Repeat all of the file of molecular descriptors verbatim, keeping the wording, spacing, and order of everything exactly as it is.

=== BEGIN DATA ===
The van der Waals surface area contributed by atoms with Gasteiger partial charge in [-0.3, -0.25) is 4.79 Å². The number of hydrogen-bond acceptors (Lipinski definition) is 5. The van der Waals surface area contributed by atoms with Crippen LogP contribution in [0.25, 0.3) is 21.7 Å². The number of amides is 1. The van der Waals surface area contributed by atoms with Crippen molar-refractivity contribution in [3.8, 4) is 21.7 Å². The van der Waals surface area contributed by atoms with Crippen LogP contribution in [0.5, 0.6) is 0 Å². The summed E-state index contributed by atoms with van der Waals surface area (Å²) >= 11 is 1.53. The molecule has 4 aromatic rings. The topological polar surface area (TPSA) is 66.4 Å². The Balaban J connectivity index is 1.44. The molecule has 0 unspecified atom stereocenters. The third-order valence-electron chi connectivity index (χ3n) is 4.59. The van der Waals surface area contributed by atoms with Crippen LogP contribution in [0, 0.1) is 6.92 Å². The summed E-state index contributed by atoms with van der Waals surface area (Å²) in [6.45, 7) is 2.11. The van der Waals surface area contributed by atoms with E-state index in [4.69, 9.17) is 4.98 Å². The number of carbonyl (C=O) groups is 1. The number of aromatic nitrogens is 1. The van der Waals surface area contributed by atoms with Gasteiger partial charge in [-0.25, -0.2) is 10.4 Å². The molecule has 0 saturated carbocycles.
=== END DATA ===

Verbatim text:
The van der Waals surface area contributed by atoms with Gasteiger partial charge in [-0.3, -0.25) is 4.79 Å². The number of hydrogen-bond acceptors (Lipinski definition) is 5. The van der Waals surface area contributed by atoms with Crippen LogP contribution in [0.25, 0.3) is 21.7 Å². The number of amides is 1. The van der Waals surface area contributed by atoms with Crippen molar-refractivity contribution in [3.8, 4) is 21.7 Å². The van der Waals surface area contributed by atoms with Crippen LogP contribution in [0.5, 0.6) is 0 Å². The summed E-state index contributed by atoms with van der Waals surface area (Å²) >= 11 is 1.53. The molecule has 4 aromatic rings. The topological polar surface area (TPSA) is 66.4 Å². The Balaban J connectivity index is 1.44. The molecule has 0 unspecified atom stereocenters. The third-order valence-electron chi connectivity index (χ3n) is 4.59. The van der Waals surface area contributed by atoms with Crippen LogP contribution in [0, 0.1) is 6.92 Å². The summed E-state index contributed by atoms with van der Waals surface area (Å²) in [6.45, 7) is 2.11. The van der Waals surface area contributed by atoms with E-state index in [4.69, 9.17) is 4.98 Å². The number of carbonyl (C=O) groups is 1. The number of aromatic nitrogens is 1. The van der Waals surface area contributed by atoms with Gasteiger partial charge in [-0.25, -0.2) is 10.4 Å². The molecule has 0 saturated carbocycles.